Possibly hammering up area of slab in raised ranch basement


  #1  
Old 07-24-12, 11:53 AM
tevil's Avatar
Member
Thread Starter
Join Date: Mar 2011
Location: usa
Posts: 400
Received 2 Upvotes on 2 Posts
Possibly hammering up area of slab in raised ranch basement

Well Im turning the half bath in our lower level of the rasied ranch to a full with shower and in the process putting the washing machine drain down there with it to get it out of where it currently runs through the bathroom.

I am going to have to jack up a line wide and long enough to put a 2" wash drain, a floor drain (for safety sake) and the shower drain. This also runs fairly close to the block foundation wall.

I am going to tie everything into the toilet bend which i will swap from the old lead bend to PVC while im down there since the flange is rotted out.

Does anyone have any tips for the jacking up and then re pouring of new concrete?

The plumbing is no issue as I used to do plumb/heat but never personally jacked up a portion of slab before and have no idea how thick it is or how it will affect the surrounding area.

thanks
 
  #2  
Old 07-24-12, 01:25 PM
P
Group Moderator
Join Date: Mar 2003
Location: NC, USA
Posts: 27,801
Received 2,189 Upvotes on 1,959 Posts
I like to saw cut the edges as deep as possible with a diamond saw. The saw cuts make it easier to break out the concrete in between and prevents cracks from running out across the undisturbed concrete.

A wet saw gets the job done with minimal dust and you can rent them for half a day. If you have finished flooring nearby you may want a helper standing by with a wet/dry vac to suck up the water. You can also put a diamond blade in a normal (heavy duty) circular saw but it creates an incredible amount of dust and a cartridge style mask is almost required. Sawing concrete with either saw is quite noisy so get a comfortable pair of earplugs, which if using the saw dry will help keep dust out of your years.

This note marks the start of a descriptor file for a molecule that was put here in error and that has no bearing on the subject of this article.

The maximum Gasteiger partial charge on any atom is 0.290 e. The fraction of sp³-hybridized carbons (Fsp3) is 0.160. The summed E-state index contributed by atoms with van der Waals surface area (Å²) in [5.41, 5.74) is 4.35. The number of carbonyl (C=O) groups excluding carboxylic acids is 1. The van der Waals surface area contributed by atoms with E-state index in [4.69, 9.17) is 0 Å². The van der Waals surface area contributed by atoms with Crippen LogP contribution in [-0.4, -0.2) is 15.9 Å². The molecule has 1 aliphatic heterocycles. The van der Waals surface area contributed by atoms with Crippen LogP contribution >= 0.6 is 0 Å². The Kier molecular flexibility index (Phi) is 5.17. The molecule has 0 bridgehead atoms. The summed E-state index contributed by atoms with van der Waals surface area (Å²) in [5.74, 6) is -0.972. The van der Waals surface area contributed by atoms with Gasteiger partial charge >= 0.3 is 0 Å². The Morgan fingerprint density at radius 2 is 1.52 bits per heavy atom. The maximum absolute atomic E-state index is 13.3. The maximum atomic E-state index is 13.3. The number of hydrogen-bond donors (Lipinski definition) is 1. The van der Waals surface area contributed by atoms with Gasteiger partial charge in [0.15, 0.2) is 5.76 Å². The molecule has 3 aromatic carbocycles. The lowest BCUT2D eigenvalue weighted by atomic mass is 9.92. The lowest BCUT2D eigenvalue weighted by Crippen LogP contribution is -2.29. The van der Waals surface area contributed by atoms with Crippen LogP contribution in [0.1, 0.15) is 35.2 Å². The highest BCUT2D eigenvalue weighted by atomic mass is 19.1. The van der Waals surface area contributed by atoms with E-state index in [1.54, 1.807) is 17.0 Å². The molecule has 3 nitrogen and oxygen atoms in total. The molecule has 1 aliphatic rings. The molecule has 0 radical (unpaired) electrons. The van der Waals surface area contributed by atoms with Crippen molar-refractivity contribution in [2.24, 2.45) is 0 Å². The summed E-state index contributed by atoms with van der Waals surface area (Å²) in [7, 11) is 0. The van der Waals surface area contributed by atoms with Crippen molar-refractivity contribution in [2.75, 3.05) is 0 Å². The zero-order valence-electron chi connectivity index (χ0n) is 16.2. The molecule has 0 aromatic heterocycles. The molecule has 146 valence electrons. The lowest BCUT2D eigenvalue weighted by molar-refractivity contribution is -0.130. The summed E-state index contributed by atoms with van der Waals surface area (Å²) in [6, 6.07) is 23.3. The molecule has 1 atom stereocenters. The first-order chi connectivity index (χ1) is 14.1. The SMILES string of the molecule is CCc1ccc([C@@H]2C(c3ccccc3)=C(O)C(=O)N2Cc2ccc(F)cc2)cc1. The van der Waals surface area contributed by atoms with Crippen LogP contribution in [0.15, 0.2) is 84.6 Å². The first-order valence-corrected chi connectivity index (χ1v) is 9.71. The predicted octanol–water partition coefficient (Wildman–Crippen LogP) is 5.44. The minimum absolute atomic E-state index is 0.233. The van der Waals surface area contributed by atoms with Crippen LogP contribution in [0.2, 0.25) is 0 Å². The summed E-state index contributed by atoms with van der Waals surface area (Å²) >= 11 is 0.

If you get good deep saw cuts and your trenches are not too extensive a rotary hammer or sledge hammer could be good enough. If you don't saw cut or have a lot to do then renting an electric jack hammer is well worth the money.
 
  #3  
Old 07-25-12, 08:31 AM
tevil's Avatar
Member
Thread Starter
Join Date: Mar 2011
Location: usa
Posts: 400
Received 2 Upvotes on 2 Posts
i wonder how much a company would charge to just come in and cut me the channels?
the saw sounds like a much nicer idea.
thanks a ton. I was orignally going to use a jack because i wanted to take up a shotty crete walk way the old owner put in as well but i can always get back around to that in the long run.
thanks again
 
  #4  
Old 07-25-12, 08:46 AM
P
Group Moderator
Join Date: Mar 2003
Location: NC, USA
Posts: 27,801
Received 2,189 Upvotes on 1,959 Posts
I had a concrete installer do some cutting for me and it was $50. I told him I was flexible time wise so he could work it in on a day when he had nothing else to do so the price was just something he pulled out of the air. He made quick work of it and since his saw was bigger he was able to cut all the way through the slab which made it much easier to remove.
 
  #5  
Old 07-26-12, 08:39 AM
BridgeMan45's Avatar
Member
Join Date: Oct 2011
Location: USA
Posts: 2,838
Upvotes: 0
Received 2 Upvotes on 2 Posts
A word of caution for anyone considering cutting (or drilling, for that matter) full-depth through a concrete slab. It's not unusual for embedded water supply lines to actually project up into the lower regions of a slab, instead of being buried in the subgrade below concrete level.
 
 

Thread Tools
Search this Thread
 
Ask a Question
Question Title:
Description: